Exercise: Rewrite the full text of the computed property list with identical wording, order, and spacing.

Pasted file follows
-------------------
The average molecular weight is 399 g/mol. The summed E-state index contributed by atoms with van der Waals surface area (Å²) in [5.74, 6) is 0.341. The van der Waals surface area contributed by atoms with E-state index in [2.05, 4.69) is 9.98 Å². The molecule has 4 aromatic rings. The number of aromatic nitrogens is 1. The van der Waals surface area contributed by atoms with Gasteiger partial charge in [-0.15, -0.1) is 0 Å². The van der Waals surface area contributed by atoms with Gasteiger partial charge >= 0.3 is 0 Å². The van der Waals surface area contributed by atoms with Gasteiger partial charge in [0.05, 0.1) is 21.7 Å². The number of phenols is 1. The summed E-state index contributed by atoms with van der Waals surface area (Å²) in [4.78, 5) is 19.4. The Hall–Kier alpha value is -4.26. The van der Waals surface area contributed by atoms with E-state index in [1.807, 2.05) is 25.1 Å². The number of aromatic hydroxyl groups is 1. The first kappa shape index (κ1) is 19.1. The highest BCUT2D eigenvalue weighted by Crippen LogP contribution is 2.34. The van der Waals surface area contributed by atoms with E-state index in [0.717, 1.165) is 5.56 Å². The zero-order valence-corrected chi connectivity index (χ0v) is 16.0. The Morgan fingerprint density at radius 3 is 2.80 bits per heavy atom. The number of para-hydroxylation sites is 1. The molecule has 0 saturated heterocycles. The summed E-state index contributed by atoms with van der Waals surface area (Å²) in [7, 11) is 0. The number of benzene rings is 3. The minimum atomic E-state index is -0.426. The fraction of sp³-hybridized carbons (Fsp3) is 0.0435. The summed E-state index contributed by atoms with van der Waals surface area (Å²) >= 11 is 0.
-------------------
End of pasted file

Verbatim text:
The average molecular weight is 399 g/mol. The summed E-state index contributed by atoms with van der Waals surface area (Å²) in [5.74, 6) is 0.341. The van der Waals surface area contributed by atoms with E-state index in [2.05, 4.69) is 9.98 Å². The molecule has 4 aromatic rings. The number of aromatic nitrogens is 1. The van der Waals surface area contributed by atoms with Gasteiger partial charge in [-0.15, -0.1) is 0 Å². The van der Waals surface area contributed by atoms with Gasteiger partial charge >= 0.3 is 0 Å². The van der Waals surface area contributed by atoms with Gasteiger partial charge in [0.05, 0.1) is 21.7 Å². The number of phenols is 1. The summed E-state index contributed by atoms with van der Waals surface area (Å²) in [4.78, 5) is 19.4. The Hall–Kier alpha value is -4.26. The van der Waals surface area contributed by atoms with E-state index in [1.807, 2.05) is 25.1 Å². The number of aromatic hydroxyl groups is 1. The first kappa shape index (κ1) is 19.1. The highest BCUT2D eigenvalue weighted by Crippen LogP contribution is 2.34. The van der Waals surface area contributed by atoms with E-state index in [0.717, 1.165) is 5.56 Å². The zero-order valence-corrected chi connectivity index (χ0v) is 16.0. The Morgan fingerprint density at radius 3 is 2.80 bits per heavy atom. The number of para-hydroxylation sites is 1. The molecule has 0 saturated heterocycles. The summed E-state index contributed by atoms with van der Waals surface area (Å²) in [7, 11) is 0. The number of benzene rings is 3. The minimum atomic E-state index is -0.426. The fraction of sp³-hybridized carbons (Fsp3) is 0.0435. The summed E-state index contributed by atoms with van der Waals surface area (Å²) >= 11 is 0.